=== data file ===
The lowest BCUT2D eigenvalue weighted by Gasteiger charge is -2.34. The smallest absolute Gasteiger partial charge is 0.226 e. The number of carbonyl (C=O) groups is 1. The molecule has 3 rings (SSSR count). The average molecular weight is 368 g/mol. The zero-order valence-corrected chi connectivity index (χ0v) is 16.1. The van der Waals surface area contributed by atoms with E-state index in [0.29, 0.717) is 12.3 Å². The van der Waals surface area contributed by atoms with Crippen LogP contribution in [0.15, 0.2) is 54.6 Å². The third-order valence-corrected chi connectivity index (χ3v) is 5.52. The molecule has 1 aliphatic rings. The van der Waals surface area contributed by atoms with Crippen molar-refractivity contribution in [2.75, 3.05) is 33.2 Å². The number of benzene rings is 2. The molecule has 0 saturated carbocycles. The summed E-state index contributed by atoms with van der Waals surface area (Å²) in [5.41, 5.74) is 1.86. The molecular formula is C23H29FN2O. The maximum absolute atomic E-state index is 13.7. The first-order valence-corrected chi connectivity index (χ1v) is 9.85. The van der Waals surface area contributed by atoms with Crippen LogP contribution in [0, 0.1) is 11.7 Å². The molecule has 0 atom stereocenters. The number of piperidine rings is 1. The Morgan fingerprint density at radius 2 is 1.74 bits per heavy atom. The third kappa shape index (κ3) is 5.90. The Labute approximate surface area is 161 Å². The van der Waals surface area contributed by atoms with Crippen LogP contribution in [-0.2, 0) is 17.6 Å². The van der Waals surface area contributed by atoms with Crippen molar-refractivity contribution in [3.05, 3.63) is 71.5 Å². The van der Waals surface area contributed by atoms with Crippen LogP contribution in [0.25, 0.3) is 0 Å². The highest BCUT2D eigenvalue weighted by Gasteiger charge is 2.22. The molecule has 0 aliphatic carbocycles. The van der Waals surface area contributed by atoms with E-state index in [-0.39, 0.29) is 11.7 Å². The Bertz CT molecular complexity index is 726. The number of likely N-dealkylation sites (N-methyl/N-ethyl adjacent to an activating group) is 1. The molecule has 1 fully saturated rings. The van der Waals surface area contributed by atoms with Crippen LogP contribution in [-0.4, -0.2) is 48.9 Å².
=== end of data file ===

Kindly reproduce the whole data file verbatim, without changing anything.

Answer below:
The lowest BCUT2D eigenvalue weighted by Gasteiger charge is -2.34. The smallest absolute Gasteiger partial charge is 0.226 e. The number of carbonyl (C=O) groups is 1. The molecule has 3 rings (SSSR count). The average molecular weight is 368 g/mol. The zero-order valence-corrected chi connectivity index (χ0v) is 16.1. The van der Waals surface area contributed by atoms with E-state index in [0.29, 0.717) is 12.3 Å². The van der Waals surface area contributed by atoms with Crippen LogP contribution in [0.15, 0.2) is 54.6 Å². The third-order valence-corrected chi connectivity index (χ3v) is 5.52. The molecule has 1 aliphatic rings. The van der Waals surface area contributed by atoms with Crippen molar-refractivity contribution in [2.75, 3.05) is 33.2 Å². The number of benzene rings is 2. The molecule has 0 saturated carbocycles. The summed E-state index contributed by atoms with van der Waals surface area (Å²) in [5.41, 5.74) is 1.86. The molecular formula is C23H29FN2O. The maximum absolute atomic E-state index is 13.7. The first-order valence-corrected chi connectivity index (χ1v) is 9.85. The van der Waals surface area contributed by atoms with Crippen LogP contribution in [0, 0.1) is 11.7 Å². The molecule has 0 atom stereocenters. The number of piperidine rings is 1. The Morgan fingerprint density at radius 2 is 1.74 bits per heavy atom. The third kappa shape index (κ3) is 5.90. The Labute approximate surface area is 161 Å². The van der Waals surface area contributed by atoms with Crippen LogP contribution in [-0.2, 0) is 17.6 Å². The van der Waals surface area contributed by atoms with Crippen molar-refractivity contribution in [3.05, 3.63) is 71.5 Å². The van der Waals surface area contributed by atoms with Crippen LogP contribution in [0.25, 0.3) is 0 Å². The highest BCUT2D eigenvalue weighted by Gasteiger charge is 2.22. The molecule has 0 aliphatic carbocycles. The van der Waals surface area contributed by atoms with E-state index in [-0.39, 0.29) is 11.7 Å². The Bertz CT molecular complexity index is 726. The number of likely N-dealkylation sites (N-methyl/N-ethyl adjacent to an activating group) is 1. The molecule has 1 fully saturated rings. The van der Waals surface area contributed by atoms with Crippen LogP contribution in [-0.4, -0.2) is 48.9 Å².